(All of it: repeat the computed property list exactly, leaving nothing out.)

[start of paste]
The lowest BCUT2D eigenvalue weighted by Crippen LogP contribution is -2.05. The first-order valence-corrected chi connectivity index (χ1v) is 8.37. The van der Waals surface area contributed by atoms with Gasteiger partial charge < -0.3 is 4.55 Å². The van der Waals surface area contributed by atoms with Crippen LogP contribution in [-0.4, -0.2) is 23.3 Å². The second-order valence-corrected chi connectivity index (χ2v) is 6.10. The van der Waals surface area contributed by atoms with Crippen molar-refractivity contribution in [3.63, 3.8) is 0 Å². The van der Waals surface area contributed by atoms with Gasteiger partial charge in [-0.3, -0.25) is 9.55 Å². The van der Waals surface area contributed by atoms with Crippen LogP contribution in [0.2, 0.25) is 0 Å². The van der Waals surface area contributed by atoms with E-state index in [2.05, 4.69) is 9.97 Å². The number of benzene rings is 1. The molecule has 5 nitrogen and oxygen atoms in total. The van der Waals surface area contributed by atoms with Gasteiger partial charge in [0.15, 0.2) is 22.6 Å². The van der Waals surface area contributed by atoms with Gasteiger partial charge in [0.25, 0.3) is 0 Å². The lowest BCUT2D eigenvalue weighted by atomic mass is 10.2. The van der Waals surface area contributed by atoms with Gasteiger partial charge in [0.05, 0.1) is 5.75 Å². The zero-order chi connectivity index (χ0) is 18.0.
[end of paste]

The lowest BCUT2D eigenvalue weighted by Crippen LogP contribution is -2.05. The first-order valence-corrected chi connectivity index (χ1v) is 8.37. The van der Waals surface area contributed by atoms with Gasteiger partial charge < -0.3 is 4.55 Å². The van der Waals surface area contributed by atoms with Crippen LogP contribution in [-0.4, -0.2) is 23.3 Å². The second-order valence-corrected chi connectivity index (χ2v) is 6.10. The van der Waals surface area contributed by atoms with Crippen molar-refractivity contribution in [3.63, 3.8) is 0 Å². The van der Waals surface area contributed by atoms with Gasteiger partial charge in [-0.3, -0.25) is 9.55 Å². The van der Waals surface area contributed by atoms with Crippen LogP contribution in [0.2, 0.25) is 0 Å². The van der Waals surface area contributed by atoms with E-state index in [2.05, 4.69) is 9.97 Å². The number of benzene rings is 1. The molecule has 5 nitrogen and oxygen atoms in total. The van der Waals surface area contributed by atoms with Gasteiger partial charge in [0.15, 0.2) is 22.6 Å². The van der Waals surface area contributed by atoms with Gasteiger partial charge in [0.25, 0.3) is 0 Å². The lowest BCUT2D eigenvalue weighted by atomic mass is 10.2. The van der Waals surface area contributed by atoms with Gasteiger partial charge in [0.05, 0.1) is 5.75 Å². The zero-order chi connectivity index (χ0) is 18.0.